a) Scheme of the Kelvin wave propagations along the equator and along the African coast with bathymetry (colors), b) and c) Sea Level Anomaly (SLA, cm) for wave period range (between 30 and 90 days): (b) along the equator (20°W-10°E) and (c) along the coast of Africa (0° and 30°S). (Michon et al., in prep).
The main objective of this project is to use altimetry, both single-mission and multi-mission (T/P, ERS, JASON 1, 2 and 3) using the long-term series of altimetry data to study the local versus remote forcing in the Eastern Boundary Upwelling Systems at different time scales: intra-seasonal to interannual, as well as decadal scales and the detection of any trends. Despite the significant advances based on observations and theories/models, the issue of the relative contribution of the remote versus local forcing on the Eastern Boundary Upwelling Systems (EBUS) remains unresolved.
We will use the altimetry data in conjunction with other remotely sensed data such as surface winds (ERS, QuikSCAT, ASCAT), sea surface temperature (AVHRR, TMI,...), ocean colour (SeaWiFS, MODIS/Aqua, MERIS), new Sea Surface Salinity (SSS from SMOS), to address the following three issues:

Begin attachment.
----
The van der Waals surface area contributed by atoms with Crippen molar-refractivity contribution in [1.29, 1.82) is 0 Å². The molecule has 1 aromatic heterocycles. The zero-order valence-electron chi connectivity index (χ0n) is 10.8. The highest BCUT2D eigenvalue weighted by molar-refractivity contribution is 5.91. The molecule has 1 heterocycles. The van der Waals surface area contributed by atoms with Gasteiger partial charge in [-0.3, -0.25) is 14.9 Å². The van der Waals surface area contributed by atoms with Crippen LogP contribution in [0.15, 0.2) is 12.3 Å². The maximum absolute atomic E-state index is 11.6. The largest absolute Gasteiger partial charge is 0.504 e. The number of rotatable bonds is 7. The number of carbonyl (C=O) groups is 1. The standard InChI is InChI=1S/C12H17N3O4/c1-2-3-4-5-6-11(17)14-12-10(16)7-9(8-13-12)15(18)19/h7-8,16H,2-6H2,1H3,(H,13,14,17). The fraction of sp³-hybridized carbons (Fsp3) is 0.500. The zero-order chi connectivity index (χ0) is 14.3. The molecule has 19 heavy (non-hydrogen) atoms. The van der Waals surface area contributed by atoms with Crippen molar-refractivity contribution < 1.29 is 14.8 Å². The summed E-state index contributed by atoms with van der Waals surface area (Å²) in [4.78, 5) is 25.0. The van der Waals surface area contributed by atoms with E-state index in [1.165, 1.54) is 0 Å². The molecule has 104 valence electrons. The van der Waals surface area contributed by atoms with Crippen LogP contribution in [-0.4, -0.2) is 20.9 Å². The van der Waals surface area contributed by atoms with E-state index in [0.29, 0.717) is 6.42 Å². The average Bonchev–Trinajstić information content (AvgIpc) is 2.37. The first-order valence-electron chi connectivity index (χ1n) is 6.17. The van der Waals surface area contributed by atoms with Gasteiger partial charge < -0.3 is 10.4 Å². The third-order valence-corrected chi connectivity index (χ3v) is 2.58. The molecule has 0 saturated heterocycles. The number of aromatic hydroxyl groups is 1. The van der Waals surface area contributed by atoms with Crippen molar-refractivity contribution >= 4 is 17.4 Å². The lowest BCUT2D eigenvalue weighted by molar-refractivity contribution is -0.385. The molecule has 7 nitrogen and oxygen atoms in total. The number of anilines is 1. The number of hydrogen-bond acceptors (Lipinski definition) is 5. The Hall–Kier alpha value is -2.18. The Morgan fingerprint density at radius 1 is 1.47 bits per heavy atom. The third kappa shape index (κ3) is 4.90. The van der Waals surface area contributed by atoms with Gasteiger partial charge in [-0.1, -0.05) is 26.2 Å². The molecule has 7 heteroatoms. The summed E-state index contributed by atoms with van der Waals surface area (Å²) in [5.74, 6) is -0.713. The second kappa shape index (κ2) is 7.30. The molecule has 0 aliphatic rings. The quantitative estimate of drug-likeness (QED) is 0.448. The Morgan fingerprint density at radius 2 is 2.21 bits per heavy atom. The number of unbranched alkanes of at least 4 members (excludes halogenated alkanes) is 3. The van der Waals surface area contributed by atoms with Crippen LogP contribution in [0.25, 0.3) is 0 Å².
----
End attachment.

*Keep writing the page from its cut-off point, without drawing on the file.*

- The influence of local forcing, the winds, on the EBUS forced by the large scale atmospheric circulation (South Atlantic Anticyclone),
- The influence of the remote forcing on the EBUS: Kelvin waves coming from the equatorial area, circulation (poleward/equatorward currents, and associated fronts),
- The influence of other processes generated locally in the EBUS for the dynamics of these areas as well as the connection of the EBUS with the open ocean: (sub)mesoscale processes : Rossby waves, eddies, filaments, fronts,..
The study will be focused in the Southern Hemisphere where two Eastern Boundary Upwelling Systems in South Atlantic and South Pacific Oceans are the most productive of the global ocean and present a strong link with the equatorial variability.